Cedarwell Excavating Finds Ways to Keep Growing

Thanks to an enthusiastic, always looking- for-an-opportunity owner, Cedarwell Excavating Ltd. is continuing to find new ways to grow, despite a somewhat sluggish economy.

“Years ago we started with a single Hitachi EX100,” states Jorg Weller, owner, “providing custom excavations to area contractors and farmers. We kept getting asked by different people around town to do one project after another.”

Headquartered in Hanover, Ontario, the company was situated at the far northwestern edge of metropolitan Toronto and was able to profit from the city’s fantastic growth and expansion of the 1990s. As a result, Cedarwell found opportunities providing site-development work for developers and building pads for commercial buildings, as well as doing the odd farm-drainage job.

“I did well during those boom times, for sure,” says Mr. Weller. “The excavating business was good, and my first choice of a Hitachi excavator turned out to be a good one. It never let me down. So, I bought more.”

The commercial-development business led to Cedarwell becoming involved in trucking as well as their own aggregate pits. “It became a natural to have more and more of my own trucks for hauling dirt in and out of the building pads and development sites. And then, of course, the sites needed gravel. Fortunately, there is good rock in the Hanover area,” he adds.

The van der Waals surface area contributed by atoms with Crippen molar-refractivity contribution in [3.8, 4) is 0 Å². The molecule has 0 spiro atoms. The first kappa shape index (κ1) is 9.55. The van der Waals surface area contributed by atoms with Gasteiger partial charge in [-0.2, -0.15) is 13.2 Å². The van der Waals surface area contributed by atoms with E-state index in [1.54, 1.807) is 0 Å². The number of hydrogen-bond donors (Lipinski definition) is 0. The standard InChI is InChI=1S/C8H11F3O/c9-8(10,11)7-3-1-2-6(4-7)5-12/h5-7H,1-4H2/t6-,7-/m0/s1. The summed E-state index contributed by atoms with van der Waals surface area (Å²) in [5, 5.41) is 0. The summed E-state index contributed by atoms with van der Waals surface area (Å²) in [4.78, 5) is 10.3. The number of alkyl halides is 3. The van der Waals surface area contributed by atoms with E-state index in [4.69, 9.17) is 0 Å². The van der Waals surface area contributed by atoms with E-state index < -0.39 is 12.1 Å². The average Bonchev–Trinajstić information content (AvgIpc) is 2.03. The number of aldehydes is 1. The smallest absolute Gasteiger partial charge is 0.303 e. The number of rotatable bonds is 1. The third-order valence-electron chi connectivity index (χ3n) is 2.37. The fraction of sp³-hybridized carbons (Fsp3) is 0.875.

The company bought and leased multiple pit locations, bought a mobile crusher, and went to work providing for the needs of their customers. “We bought a Hitachi EX750 to dig in the pit, supported by a ZX450,” Mr. Weller says.

Then the market slowed.
“We had to batten down the hatches a bit,” explains Mr. Weller. “We reorganized our finances and started to look around where the action might be next.”

And the new action players? Ontario’s provincial government and its municipalities.

Municipal work has always been around and a part of Cedarwell’s business. But by sheer determination and very close bidding, Jorg Weller continues to keep his crews and equipment busy.

“Infrastructure work is now providing about 80% of our volume,” notes Mr. Weller. “We are aggressively bidding complete packages of new utility lines, new curbing and sidewalks, and new paving. We’re usually the prime contractor and then team with one of our aggregate customers like Miller Paving. We do the dirt work, install the new utilities, and provide the select material for both the new utility lines and the paving. Miller provides the paving expertise, equipment, and labor.”

As the commercial-development side of the excavating business comes back to life, the current work Cedarwell is doing for municipalities should provide an opportunity for him to grow even more. Thanks to the tougher times, Jorg Weller learned how to be a stronger, more efficient contractor capable of making money on toughly won government contracts.

And his Hitachi fleet?
“We currently have five ZX200s, and one apiece of the 35, 50, 135, 350, 450 and 750 Hitachi excavators. Eleven total,” notes Mr. Weller. “I like the Hitachi excavators. We have been happy with the production and especially the fuel economy. They are quite dependable.”

Source: Hitachi Construction Americas

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